Review by Ann McDonald
Atlanta, 1974: As a brutal murder and a furious manhunt rock the city’s police department, Kate Murphy wonders if her first day on the job will also be her last. She’s determined to defy her privileged background by making her own way: wearing a badge and carrying a gun. But for a beautiful young woman, life will be anything but easy in the macho world of the Atlanta PD, where even the female cops have little mercy for rookies.
The year is 1974 and the Atlanta P.D. is dealing with a cop killer. He is called ‘The Shooter.’ It’s an explosive time for change with minorities being given a voice but the rampant hostility against women in the force has to be experienced to be understood. The story unfolds introducing us to the Lawson family: Maggie, a cop, her brother Jimmy, also a cop, Uncle Terry, another cop and the mother of the house, who has to be the most unpleasant woman on the face of the earth and is constantly putting Maggie down. The proverbial venom coming from her cigarette-laden mouth is awful and you really want Maggie to grow a pair and just walk away.
Kate Murphy is a beautiful Jewish, well-to-do widow, her husband having died in Vietnam. She has a college background and wants to do something with her life and becomes the catalyst in Maggie’s life. We see Jimmy Lawson carrying his partner Don Wesley to the hospital. He has been shot twice in the head and as Jimmy gets him to the hospital foyer, he dies. This is Day One. Kate Murphy is out in the parking lot in a uniform two sizes too large, shoes too big and a hat that won’t stay on her head, along with the memories of the humiliation she went through in the academy, still fresh in her mind.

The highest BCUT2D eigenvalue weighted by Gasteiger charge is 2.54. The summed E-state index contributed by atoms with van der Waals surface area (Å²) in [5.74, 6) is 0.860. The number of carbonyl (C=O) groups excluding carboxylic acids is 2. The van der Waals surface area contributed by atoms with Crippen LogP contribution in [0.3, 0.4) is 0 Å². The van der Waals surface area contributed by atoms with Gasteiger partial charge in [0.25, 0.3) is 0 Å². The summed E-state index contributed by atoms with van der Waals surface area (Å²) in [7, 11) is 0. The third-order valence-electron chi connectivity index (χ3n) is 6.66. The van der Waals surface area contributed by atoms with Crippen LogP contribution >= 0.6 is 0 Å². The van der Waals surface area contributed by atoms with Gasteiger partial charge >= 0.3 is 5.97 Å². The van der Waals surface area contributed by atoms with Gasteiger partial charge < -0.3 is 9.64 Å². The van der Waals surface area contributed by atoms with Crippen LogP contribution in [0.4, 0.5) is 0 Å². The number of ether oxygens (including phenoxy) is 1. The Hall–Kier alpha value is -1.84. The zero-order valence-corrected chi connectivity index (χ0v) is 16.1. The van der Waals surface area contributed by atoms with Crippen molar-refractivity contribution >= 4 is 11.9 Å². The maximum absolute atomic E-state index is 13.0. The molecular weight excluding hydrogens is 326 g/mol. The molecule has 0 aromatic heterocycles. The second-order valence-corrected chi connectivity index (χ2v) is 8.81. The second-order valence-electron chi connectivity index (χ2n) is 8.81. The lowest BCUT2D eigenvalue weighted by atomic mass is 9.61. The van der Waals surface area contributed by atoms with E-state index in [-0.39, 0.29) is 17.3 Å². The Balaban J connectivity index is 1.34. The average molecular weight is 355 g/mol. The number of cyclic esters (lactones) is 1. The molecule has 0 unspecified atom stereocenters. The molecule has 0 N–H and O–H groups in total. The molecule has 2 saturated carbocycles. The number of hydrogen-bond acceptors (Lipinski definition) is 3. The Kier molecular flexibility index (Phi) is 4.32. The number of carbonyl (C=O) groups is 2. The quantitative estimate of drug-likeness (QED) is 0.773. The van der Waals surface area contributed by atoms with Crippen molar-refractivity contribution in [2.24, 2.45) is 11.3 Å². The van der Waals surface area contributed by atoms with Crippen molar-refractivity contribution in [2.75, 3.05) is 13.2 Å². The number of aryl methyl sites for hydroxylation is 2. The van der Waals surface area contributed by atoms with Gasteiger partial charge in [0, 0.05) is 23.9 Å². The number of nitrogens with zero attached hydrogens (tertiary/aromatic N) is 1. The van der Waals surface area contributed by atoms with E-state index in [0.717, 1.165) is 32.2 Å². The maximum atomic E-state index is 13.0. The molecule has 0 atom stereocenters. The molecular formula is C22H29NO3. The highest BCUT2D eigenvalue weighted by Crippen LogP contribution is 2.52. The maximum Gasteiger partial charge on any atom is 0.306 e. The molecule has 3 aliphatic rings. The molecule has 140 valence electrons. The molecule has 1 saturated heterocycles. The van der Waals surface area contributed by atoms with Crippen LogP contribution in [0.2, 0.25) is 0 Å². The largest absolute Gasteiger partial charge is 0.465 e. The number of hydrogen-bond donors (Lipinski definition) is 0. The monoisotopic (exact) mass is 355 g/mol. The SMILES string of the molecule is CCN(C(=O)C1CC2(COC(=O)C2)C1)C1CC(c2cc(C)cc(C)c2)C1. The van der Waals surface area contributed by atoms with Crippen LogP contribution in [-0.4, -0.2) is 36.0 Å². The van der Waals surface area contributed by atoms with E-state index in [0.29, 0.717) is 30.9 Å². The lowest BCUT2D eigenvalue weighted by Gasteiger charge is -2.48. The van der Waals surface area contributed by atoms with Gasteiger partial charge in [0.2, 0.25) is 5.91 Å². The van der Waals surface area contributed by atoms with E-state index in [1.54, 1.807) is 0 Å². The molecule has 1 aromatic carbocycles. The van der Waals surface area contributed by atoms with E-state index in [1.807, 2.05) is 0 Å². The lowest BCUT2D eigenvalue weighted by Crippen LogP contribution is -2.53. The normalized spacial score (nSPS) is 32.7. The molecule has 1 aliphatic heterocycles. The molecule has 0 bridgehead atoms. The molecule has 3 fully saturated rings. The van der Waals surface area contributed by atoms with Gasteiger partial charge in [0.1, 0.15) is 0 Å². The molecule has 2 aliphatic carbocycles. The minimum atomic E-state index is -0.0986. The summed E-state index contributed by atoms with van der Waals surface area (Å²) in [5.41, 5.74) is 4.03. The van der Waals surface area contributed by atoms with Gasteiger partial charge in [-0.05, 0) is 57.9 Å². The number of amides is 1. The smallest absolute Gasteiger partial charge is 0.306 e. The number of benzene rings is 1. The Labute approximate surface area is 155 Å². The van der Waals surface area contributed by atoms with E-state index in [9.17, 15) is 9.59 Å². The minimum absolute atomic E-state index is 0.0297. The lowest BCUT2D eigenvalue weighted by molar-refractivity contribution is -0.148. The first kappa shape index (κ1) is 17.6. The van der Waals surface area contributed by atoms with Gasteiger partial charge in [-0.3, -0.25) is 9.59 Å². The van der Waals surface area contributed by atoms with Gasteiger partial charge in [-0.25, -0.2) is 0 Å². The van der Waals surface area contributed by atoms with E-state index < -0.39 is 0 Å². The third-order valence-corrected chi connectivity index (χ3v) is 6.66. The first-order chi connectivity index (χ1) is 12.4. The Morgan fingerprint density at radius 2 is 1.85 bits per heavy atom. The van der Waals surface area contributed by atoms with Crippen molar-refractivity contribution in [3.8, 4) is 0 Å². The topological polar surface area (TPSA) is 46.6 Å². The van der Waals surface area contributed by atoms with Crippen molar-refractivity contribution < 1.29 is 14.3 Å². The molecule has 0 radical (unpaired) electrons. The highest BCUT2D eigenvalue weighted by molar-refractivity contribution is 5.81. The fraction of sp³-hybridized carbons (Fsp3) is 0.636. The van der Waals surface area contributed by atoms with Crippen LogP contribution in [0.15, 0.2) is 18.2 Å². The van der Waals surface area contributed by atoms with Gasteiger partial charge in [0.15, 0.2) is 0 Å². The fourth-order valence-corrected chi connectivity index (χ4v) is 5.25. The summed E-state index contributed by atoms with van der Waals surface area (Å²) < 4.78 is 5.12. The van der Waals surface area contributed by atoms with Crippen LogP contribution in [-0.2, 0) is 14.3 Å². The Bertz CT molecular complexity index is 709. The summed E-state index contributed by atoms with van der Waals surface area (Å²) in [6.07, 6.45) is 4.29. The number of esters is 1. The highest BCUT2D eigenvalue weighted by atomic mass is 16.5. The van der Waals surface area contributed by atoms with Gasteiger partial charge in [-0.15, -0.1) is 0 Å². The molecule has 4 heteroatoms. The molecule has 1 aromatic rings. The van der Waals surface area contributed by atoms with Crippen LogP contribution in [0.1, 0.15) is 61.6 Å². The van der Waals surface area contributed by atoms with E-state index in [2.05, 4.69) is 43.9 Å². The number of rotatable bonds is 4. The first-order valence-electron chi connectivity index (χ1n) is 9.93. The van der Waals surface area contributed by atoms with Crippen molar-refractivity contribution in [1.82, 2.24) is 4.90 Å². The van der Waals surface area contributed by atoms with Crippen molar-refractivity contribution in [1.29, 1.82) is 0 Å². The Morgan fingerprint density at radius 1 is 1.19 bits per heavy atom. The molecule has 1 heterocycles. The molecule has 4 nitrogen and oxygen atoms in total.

She is dreading the walk through the morning assembly of men to get to the dressing room but the gauntlet awaits and she presses on and it’s as bad as she knew it was going to be. The department is in an uproar with the lynch mob just wanting to get their hands on whatever guy it was that shot Don Wesley. Kate and Maggie get together and they are determined to find the killer, to follow the evidence and get their man but they cannot tell anyone what they are doing. One scene when Maggie is back-handed by her Uncle Terry makes you flinch and want to shoot the guy yourself. The story is an uncompromising look at the way it was back then.
Kate and Maggie’s journey will take you into lives and homes you really don’t want to go to. The grime, dirt and unrelenting poverty in the projects of Atlanta is not for the faint hearted. The growing kinship and friendship that emerges between the two women is great. Maggie leads and Kate follows and they are one hell of a team and apart from the shooter, there are underlying stories and characters that are well drawn and developed. It’s complicated by by the human condition and the frailties of human nature but they do get their man and some of the bad guys get theirs. This book is not for the easily shocked and does not go well with a cup of tea. Pass the bourbon, no shrinking violets allowed.
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